The San Diego Chargers — who have been plagued by blackouts in recent seasons — had the opportunity to lower their blackout threshold but opted to continue to require the stadium to be 100% sold out.
Fast forward to this week, when the Chargers had to sell 6,300 non-luxury tickets to Saturday’s game against the Dallas Cowboys in order to meet the 100% requirement. The Chargers managed to only sell 700 of those, meaning the game will be blacked out locally. Had the Chargers lowered their blackout threshold to 85%, the game would have aired.
The Chargers managed to sell out their first preseason game, which was a victory over the Green Bay Packers. But Packers fans must have accounted for several of those tickets given the large number remaining for the Cowboys.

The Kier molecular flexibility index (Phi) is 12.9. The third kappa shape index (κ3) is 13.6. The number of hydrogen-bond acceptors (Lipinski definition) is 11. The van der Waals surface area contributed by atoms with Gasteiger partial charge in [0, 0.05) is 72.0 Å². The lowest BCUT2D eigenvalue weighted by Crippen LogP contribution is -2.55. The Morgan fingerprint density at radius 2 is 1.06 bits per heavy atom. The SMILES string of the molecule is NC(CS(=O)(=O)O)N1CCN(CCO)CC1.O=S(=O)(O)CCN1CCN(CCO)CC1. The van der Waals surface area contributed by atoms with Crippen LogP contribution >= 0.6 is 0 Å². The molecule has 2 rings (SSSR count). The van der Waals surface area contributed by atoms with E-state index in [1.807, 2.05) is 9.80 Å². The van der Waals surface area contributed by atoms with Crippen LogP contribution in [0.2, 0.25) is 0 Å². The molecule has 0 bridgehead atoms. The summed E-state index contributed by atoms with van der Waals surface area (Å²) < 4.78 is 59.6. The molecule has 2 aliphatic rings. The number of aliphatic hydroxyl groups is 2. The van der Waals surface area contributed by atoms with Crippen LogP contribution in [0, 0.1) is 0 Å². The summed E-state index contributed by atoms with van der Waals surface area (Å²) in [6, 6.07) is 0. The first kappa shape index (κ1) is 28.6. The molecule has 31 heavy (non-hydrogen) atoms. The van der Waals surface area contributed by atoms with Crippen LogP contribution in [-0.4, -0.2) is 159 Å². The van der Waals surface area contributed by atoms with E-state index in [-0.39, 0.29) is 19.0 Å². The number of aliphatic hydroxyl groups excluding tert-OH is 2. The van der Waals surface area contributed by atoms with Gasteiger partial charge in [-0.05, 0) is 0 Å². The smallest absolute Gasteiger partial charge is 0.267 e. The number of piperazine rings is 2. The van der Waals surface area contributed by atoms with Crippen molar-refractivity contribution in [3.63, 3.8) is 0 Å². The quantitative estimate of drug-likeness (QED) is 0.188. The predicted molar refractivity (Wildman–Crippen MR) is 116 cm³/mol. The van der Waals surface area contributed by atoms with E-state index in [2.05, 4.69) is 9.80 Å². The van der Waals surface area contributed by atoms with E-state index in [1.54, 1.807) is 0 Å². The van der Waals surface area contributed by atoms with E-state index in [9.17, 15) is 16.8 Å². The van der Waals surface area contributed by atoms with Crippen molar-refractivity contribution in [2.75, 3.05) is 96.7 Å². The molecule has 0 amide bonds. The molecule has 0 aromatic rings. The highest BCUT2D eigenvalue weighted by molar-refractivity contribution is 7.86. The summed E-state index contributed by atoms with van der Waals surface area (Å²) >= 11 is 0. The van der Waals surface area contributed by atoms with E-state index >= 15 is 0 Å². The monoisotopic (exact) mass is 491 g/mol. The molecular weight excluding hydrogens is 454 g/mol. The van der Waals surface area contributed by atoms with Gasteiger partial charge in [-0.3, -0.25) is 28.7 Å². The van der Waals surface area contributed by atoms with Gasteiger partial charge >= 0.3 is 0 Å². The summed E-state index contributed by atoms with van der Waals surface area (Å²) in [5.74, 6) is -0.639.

Keep in mind that the stadium the Chargers play in was fully financed by the public and that they are currently waging a public relations campaign to get the public to pay for a new stadium (…or else they’ll move to LA). And remember that Chargers owner Alex Spanos is the 375th richest American, worth $1.1 billion.
He bought the Chargers for $74 million in 1984 and the team is now valued at $920 million. He could easily write a check to cover the remaining tickets (at the special owner rate of 34 cents on the dollar) so the game airs locally.
It continues to amaze us that despite the overwhelming evidence thatblackouts don’t work, NFL owners insist on blacking out their fans (many of whom are disabled and elderly), thus decreasing overall interest in the team.